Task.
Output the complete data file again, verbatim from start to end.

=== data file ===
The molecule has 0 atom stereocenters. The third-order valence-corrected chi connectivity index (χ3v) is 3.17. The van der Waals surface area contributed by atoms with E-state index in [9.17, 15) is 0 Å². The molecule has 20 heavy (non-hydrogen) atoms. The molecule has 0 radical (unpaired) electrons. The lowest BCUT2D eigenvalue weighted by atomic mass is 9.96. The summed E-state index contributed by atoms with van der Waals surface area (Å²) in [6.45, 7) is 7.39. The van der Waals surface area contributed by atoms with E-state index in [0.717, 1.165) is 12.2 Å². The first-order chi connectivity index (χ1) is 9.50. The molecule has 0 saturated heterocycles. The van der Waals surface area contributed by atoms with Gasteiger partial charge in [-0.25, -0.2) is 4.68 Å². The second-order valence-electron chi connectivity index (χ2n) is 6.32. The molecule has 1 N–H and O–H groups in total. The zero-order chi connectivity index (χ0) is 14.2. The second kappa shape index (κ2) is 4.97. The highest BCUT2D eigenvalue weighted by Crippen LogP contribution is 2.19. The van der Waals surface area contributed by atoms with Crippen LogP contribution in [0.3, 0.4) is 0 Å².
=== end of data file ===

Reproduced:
The molecule has 0 atom stereocenters. The third-order valence-corrected chi connectivity index (χ3v) is 3.17. The van der Waals surface area contributed by atoms with E-state index in [9.17, 15) is 0 Å². The molecule has 20 heavy (non-hydrogen) atoms. The molecule has 0 radical (unpaired) electrons. The lowest BCUT2D eigenvalue weighted by atomic mass is 9.96. The summed E-state index contributed by atoms with van der Waals surface area (Å²) in [6.45, 7) is 7.39. The van der Waals surface area contributed by atoms with E-state index in [0.717, 1.165) is 12.2 Å². The first-order chi connectivity index (χ1) is 9.50. The molecule has 0 saturated heterocycles. The van der Waals surface area contributed by atoms with Gasteiger partial charge in [-0.25, -0.2) is 4.68 Å². The second-order valence-electron chi connectivity index (χ2n) is 6.32. The molecule has 1 N–H and O–H groups in total. The zero-order chi connectivity index (χ0) is 14.2. The second kappa shape index (κ2) is 4.97. The highest BCUT2D eigenvalue weighted by Crippen LogP contribution is 2.19. The van der Waals surface area contributed by atoms with Crippen LogP contribution in [0.3, 0.4) is 0 Å².